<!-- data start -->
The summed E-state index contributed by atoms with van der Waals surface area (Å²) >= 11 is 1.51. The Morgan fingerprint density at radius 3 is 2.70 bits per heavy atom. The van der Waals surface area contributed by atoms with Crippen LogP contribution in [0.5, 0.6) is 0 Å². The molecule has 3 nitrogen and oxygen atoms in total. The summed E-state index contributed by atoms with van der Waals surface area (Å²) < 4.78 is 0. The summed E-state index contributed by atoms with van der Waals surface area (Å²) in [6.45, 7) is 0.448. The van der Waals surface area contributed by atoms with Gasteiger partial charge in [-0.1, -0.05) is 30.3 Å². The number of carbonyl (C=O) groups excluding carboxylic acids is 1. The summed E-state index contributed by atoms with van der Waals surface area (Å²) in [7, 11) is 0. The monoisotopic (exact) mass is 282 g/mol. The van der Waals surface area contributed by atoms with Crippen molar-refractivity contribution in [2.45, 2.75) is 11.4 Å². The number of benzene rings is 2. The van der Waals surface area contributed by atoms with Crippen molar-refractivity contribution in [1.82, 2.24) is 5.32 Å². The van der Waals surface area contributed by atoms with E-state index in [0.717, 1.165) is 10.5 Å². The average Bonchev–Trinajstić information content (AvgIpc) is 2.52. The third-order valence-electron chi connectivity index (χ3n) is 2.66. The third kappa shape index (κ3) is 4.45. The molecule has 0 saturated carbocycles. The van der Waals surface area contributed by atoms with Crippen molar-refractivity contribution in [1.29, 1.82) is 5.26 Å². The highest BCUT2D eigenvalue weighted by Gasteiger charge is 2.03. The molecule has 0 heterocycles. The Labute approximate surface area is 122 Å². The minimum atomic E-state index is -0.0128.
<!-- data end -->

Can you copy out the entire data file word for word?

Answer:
The summed E-state index contributed by atoms with van der Waals surface area (Å²) >= 11 is 1.51. The Morgan fingerprint density at radius 3 is 2.70 bits per heavy atom. The van der Waals surface area contributed by atoms with Crippen LogP contribution in [0.5, 0.6) is 0 Å². The molecule has 3 nitrogen and oxygen atoms in total. The summed E-state index contributed by atoms with van der Waals surface area (Å²) < 4.78 is 0. The summed E-state index contributed by atoms with van der Waals surface area (Å²) in [6.45, 7) is 0.448. The van der Waals surface area contributed by atoms with Gasteiger partial charge in [-0.1, -0.05) is 30.3 Å². The number of carbonyl (C=O) groups excluding carboxylic acids is 1. The summed E-state index contributed by atoms with van der Waals surface area (Å²) in [7, 11) is 0. The monoisotopic (exact) mass is 282 g/mol. The van der Waals surface area contributed by atoms with Crippen molar-refractivity contribution in [2.45, 2.75) is 11.4 Å². The number of benzene rings is 2. The van der Waals surface area contributed by atoms with Crippen molar-refractivity contribution in [1.82, 2.24) is 5.32 Å². The van der Waals surface area contributed by atoms with E-state index in [0.717, 1.165) is 10.5 Å². The average Bonchev–Trinajstić information content (AvgIpc) is 2.52. The third-order valence-electron chi connectivity index (χ3n) is 2.66. The third kappa shape index (κ3) is 4.45. The molecule has 0 saturated carbocycles. The van der Waals surface area contributed by atoms with Crippen molar-refractivity contribution in [1.29, 1.82) is 5.26 Å². The highest BCUT2D eigenvalue weighted by Gasteiger charge is 2.03. The molecule has 0 heterocycles. The Labute approximate surface area is 122 Å². The minimum atomic E-state index is -0.0128.